The current slump differs markedly from earlier ones—and will last longer, writes Alex Callinicos
“Better enjoy Games while they last. Hangover coming with bad economic outlook truly worldwide.” I don’t usually quote Rupert Murdoch approvingly, but this tweet of his is spot on.
Thursday this week marks the fifth anniversary of the outbreak of the global economic and financial crisis. On 9 August 2007 the developing credit crunch forced the European Central Bank (ECB) to pump £75 billion into the eurozone’s banks.
And here we are five years later, with the spotlight still on the ECB. This follows a pledge a couple of weeks ago by its president, Mario Draghi, that “the ECB is ready to do whatever it takes to preserve the euro”.
The markets were delighted. They interpreted Draghi as promising that the ECB would buy Spain’s and Italy’s government bonds. Lack of confidence in the ability of these states to repay their debts had forced up the interest rates they pay on new loans to unsustainable levels.
But when the ECB bought eurozone government bonds at earlier stages in the crisis, this antagonised the German government and central bank, the Bundesbank.
They fear that propping up potentially bankrupt states might undermine the German model of capitalism, which is based on holding down domestic costs to keep exports competitive.
So the Bundesbank cut up nasty, publicly warning Draghi against any more bond purchases. At a press conference on Thursday last week he backtracked, announcing that the ECB “may consider” buying the debt of the Italian and Spanish governments.
But this would only happen once it had negotiated austerity programmes with the European Financial Stability Facility, one of the new eurozone bailout funds.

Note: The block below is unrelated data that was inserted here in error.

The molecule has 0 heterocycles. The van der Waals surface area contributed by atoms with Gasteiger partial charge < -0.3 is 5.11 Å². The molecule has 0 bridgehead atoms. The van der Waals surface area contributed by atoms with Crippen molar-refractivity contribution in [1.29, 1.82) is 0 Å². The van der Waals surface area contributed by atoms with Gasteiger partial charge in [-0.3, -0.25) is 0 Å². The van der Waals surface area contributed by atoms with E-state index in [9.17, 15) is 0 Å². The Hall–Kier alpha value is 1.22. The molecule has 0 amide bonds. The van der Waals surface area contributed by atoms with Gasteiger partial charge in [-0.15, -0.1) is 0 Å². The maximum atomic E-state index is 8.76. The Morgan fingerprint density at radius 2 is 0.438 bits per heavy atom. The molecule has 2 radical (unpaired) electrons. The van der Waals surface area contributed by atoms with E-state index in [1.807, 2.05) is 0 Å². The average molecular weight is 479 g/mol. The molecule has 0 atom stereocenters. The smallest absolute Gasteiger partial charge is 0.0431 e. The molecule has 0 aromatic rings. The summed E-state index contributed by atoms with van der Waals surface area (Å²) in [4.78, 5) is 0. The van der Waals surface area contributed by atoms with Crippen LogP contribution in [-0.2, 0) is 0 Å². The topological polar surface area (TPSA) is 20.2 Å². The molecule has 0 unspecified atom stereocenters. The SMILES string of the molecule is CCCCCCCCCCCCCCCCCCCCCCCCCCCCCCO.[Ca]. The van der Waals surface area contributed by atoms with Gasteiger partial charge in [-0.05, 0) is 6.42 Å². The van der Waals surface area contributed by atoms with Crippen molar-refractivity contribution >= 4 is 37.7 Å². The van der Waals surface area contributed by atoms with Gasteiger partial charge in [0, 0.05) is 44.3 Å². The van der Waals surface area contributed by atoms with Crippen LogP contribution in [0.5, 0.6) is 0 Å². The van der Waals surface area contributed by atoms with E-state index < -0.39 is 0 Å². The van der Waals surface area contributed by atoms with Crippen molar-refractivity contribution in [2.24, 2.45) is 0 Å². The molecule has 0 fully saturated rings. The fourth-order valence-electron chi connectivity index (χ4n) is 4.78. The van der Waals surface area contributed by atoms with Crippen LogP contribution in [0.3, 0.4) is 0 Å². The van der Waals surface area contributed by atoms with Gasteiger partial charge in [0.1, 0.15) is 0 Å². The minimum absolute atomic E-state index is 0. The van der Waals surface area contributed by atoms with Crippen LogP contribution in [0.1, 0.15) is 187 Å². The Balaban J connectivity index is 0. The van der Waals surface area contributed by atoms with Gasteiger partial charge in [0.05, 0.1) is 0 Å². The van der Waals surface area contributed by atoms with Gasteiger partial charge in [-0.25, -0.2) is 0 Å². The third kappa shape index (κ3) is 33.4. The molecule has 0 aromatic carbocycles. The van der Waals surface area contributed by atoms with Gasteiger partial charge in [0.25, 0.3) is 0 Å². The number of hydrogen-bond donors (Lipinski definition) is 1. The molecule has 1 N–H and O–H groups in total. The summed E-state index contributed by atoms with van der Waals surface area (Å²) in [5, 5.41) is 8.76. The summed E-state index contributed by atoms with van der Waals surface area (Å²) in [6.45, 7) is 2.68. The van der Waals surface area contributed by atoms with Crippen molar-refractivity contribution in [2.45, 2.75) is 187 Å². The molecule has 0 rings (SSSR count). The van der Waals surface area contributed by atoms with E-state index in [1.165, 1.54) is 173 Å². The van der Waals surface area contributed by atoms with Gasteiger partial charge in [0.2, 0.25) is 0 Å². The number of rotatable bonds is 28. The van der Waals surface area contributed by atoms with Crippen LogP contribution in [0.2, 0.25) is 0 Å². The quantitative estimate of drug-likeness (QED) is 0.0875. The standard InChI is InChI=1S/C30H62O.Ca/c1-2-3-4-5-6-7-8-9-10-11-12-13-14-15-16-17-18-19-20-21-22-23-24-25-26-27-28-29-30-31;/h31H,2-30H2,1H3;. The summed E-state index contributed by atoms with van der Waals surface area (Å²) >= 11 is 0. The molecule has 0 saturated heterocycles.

This latest episode in a tedious and interminable soap opera demonstrates how the eurozone crisis has spread from relavtively small countries such as Greece and Portugal to much bigger economies. And the only solution that the masters of the eurozone offer is austerity.
The attention focused on Draghi highlights a major feature of the crisis. Economist David Levy calls it a “contained depression” because the only thing preventing complete economic collapse is the ECB and other central banks pumping money into the financial system.
Even so, the figures are pretty bad. The Marxist blogger Michael Roberts quotes some calculations by the highly orthodox economist John Taylor. Looking at the US, Taylor describes the recovery from the 2008 slump as “at best a recovery in name only”. Taylor adds, “It’s now the worst in American history—a tragedy that should not be minimised.”
When an economy goes into recession it grows more slowly than the potential rate at which output can normally grow, thanks to productivity and so on. But usually the recovery involves a sharp burst of growth. This makes up for the output lost during the slump and returns the economy to its normal path.
This is a long established pattern. Basing himself on British experience, Marx in 1859 described it as a “law” that even in periods of crisis “the productive powers of the nation and the faculty of absorption on the market of the world” would continue to expand.
“They will only temporarily recede from the highest point reached,” Marx added. “After some oscillations, spread over some years, the scale of production which marked the highest point of prosperity in one period of the commercial cycle becomes the starting point of the subsequent period.”
Well in the case of the present crisis, this “law” has broken down. Taylor shows that the growth in real gross domestic product in the US is still well below its potential rate.
This differs markedly from earlier recessions, including those precipitated by a financial crisis, which some economists claim always produce severe slumps.
The picture is even grimmer in Britain. Output in the three months to June fell for the third successive quarter. It is now lower than when the coalition government took office. Roberts concludes: “We are in a Long Depression.”